It’s easy to ignore evil when your life hasn’t been touched by it, but what do you do when it has? Do you just walk away or will it haunt you until you face it? And what if the darkness is in you?
American writer Sang Pak’s debut novel Wait until twilight explores the influence of dark impulses on sixteen-year-old Samuel, an intelligent and intuitive teenager whose world is shaken when he encounters a set of deformed triplets hidden behind closed doors in his sleepy southern town.
Samuel is repulsed by the “freaks” and his reaction – and the dark thoughts he has towards the babies – haunt him for days afterward.
But when he attempts to atone for these thoughts – to prove to himself he’s a not monster – he’s confronted by true evil in the form of the twins’ adult brother Daryl. Daryl is menacing, brutal and obsessed with using Samuel’s inner turmoil for his own ends.
Samuel’s usual defence is to find a single focus and wipe everything else out of his head. He feels most normal when he feels nothing. But while that seems to have helped him suppress his grief for his mother, he can’t suppress the reality of the deformed triplets.
He tries to turn his back on the disturbed household, but he’s haunted by the triplets and the threat Daryl poses to them, and ultimately decides the only way to confront his own darkness is to save the defenceless babies.
His response to them is all the more amplified by the fact his friend David seems unperturbed by them: the triplets and their unbalanced mother are just another of life’s oddities – nothing to disturb his thoughts beyond the moment.
Wait until twilight has elements of J.D Salinger’s Catcher in the Rye, as Samuel starts to react to the world around him in increasingly confusing ways – his own world of ordered focus starts to crumble, and we wonder if he might actually be descending into madness.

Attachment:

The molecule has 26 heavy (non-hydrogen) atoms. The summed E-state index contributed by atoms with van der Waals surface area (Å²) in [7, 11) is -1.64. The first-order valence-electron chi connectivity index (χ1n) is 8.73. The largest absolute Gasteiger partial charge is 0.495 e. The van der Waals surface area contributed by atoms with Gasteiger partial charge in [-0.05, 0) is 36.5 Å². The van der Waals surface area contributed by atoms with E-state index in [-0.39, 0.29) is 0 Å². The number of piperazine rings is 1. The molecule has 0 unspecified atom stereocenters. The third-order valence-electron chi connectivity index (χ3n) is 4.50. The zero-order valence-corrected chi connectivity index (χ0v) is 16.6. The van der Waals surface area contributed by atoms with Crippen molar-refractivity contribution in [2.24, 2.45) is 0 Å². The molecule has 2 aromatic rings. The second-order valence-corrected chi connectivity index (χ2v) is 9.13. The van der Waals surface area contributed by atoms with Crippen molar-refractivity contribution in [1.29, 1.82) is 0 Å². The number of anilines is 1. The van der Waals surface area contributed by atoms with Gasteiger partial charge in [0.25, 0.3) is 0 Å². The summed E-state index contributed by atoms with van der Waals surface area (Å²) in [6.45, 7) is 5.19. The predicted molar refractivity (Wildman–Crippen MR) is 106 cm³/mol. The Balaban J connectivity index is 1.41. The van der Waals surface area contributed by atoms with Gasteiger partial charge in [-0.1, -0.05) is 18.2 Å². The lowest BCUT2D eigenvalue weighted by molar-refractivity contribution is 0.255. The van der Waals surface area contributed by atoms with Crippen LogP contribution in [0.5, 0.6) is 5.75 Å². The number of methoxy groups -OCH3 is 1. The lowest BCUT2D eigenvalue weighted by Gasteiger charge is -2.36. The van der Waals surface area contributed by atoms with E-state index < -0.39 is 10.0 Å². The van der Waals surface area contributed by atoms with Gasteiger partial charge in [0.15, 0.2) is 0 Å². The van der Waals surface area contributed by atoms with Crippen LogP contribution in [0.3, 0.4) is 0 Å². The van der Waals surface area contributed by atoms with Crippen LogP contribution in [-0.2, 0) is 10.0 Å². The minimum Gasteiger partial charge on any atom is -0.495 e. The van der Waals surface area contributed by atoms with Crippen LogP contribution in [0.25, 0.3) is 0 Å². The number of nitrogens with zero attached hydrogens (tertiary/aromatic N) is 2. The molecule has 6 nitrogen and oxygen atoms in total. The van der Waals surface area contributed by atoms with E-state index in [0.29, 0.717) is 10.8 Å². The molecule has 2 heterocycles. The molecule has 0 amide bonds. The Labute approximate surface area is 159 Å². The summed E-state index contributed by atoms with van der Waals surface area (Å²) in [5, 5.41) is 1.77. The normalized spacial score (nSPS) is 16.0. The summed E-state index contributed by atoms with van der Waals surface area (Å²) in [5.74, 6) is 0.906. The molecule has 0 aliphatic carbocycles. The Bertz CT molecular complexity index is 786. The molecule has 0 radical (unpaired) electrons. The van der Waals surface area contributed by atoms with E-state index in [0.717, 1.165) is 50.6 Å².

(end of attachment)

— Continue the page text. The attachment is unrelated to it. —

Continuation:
But, just as the violent encounters with Daryl disturb and conflict him, relationships in his “normal” world provide balance and help Samuel transform into the man he wants – and needs – to be.
Pak creates a dark undercurrent throughout the story that ensures a sense of menace pervades every page, even when Samuel is relaxed. The idea that seediness and darkness lurk just out of sight is not new - particularly in American fiction - but Pak's approach is powerful in its understatement.
In Samuel’s home town, the seedier side of human nature is indulged in back woods cabins only a stone’s throw from suburbia. That reality leads Samuel to assume the only way the rest of his community can be “normal” is to pretend there’s nothing terrible in the world - a luxury he no longer has.
Wait until twilight features a strong and confident narrative voice. Samuel is a likable and sympathetic character; he's masculine without being overtly fuelled by testosterone, and his inner struggles are compelling and believable.
Pak has created a novel that's at times deeply disturbing, but ultimately redemptive, and I suspect its characters will continue to stay with me for many weeks to come.
Next post: a Q&A with Sang Pak.